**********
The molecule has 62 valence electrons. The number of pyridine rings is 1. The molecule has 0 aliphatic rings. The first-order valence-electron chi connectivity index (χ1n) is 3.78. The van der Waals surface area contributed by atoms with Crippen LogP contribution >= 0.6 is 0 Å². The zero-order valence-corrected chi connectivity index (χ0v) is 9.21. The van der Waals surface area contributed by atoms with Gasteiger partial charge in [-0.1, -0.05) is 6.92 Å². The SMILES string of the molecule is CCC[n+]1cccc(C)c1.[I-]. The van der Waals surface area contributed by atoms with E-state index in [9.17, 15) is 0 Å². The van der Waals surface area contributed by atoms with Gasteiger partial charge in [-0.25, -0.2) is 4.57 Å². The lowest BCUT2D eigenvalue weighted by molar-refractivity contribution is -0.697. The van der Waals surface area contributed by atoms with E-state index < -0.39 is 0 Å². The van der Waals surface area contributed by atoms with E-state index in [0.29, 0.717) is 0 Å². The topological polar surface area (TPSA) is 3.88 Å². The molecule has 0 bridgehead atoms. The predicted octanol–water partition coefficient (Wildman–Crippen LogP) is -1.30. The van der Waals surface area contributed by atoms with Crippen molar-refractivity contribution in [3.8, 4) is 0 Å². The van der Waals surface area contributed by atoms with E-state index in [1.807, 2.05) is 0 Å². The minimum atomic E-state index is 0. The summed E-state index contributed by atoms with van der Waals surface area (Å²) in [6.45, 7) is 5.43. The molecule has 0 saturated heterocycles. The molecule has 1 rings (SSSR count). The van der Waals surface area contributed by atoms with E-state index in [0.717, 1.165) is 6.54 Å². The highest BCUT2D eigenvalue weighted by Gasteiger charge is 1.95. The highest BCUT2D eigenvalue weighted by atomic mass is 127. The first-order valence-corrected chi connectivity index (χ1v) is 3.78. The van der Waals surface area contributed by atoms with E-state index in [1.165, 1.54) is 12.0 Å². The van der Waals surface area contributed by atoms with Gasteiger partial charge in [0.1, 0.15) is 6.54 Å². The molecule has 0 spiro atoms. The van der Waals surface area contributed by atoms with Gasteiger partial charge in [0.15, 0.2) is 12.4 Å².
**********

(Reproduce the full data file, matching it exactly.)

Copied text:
The molecule has 62 valence electrons. The number of pyridine rings is 1. The molecule has 0 aliphatic rings. The first-order valence-electron chi connectivity index (χ1n) is 3.78. The van der Waals surface area contributed by atoms with Crippen LogP contribution >= 0.6 is 0 Å². The zero-order valence-corrected chi connectivity index (χ0v) is 9.21. The van der Waals surface area contributed by atoms with Gasteiger partial charge in [-0.1, -0.05) is 6.92 Å². The SMILES string of the molecule is CCC[n+]1cccc(C)c1.[I-]. The van der Waals surface area contributed by atoms with E-state index in [9.17, 15) is 0 Å². The van der Waals surface area contributed by atoms with Gasteiger partial charge in [-0.25, -0.2) is 4.57 Å². The lowest BCUT2D eigenvalue weighted by molar-refractivity contribution is -0.697. The van der Waals surface area contributed by atoms with E-state index < -0.39 is 0 Å². The van der Waals surface area contributed by atoms with E-state index in [0.29, 0.717) is 0 Å². The topological polar surface area (TPSA) is 3.88 Å². The molecule has 0 bridgehead atoms. The predicted octanol–water partition coefficient (Wildman–Crippen LogP) is -1.30. The van der Waals surface area contributed by atoms with Crippen molar-refractivity contribution in [3.8, 4) is 0 Å². The van der Waals surface area contributed by atoms with E-state index in [1.807, 2.05) is 0 Å². The minimum atomic E-state index is 0. The summed E-state index contributed by atoms with van der Waals surface area (Å²) in [6.45, 7) is 5.43. The molecule has 0 saturated heterocycles. The molecule has 1 rings (SSSR count). The van der Waals surface area contributed by atoms with E-state index in [0.717, 1.165) is 6.54 Å². The highest BCUT2D eigenvalue weighted by Gasteiger charge is 1.95. The highest BCUT2D eigenvalue weighted by atomic mass is 127. The first-order valence-corrected chi connectivity index (χ1v) is 3.78. The van der Waals surface area contributed by atoms with E-state index in [1.165, 1.54) is 12.0 Å². The van der Waals surface area contributed by atoms with Gasteiger partial charge in [0.1, 0.15) is 6.54 Å². The molecule has 0 spiro atoms. The van der Waals surface area contributed by atoms with Gasteiger partial charge in [0.15, 0.2) is 12.4 Å².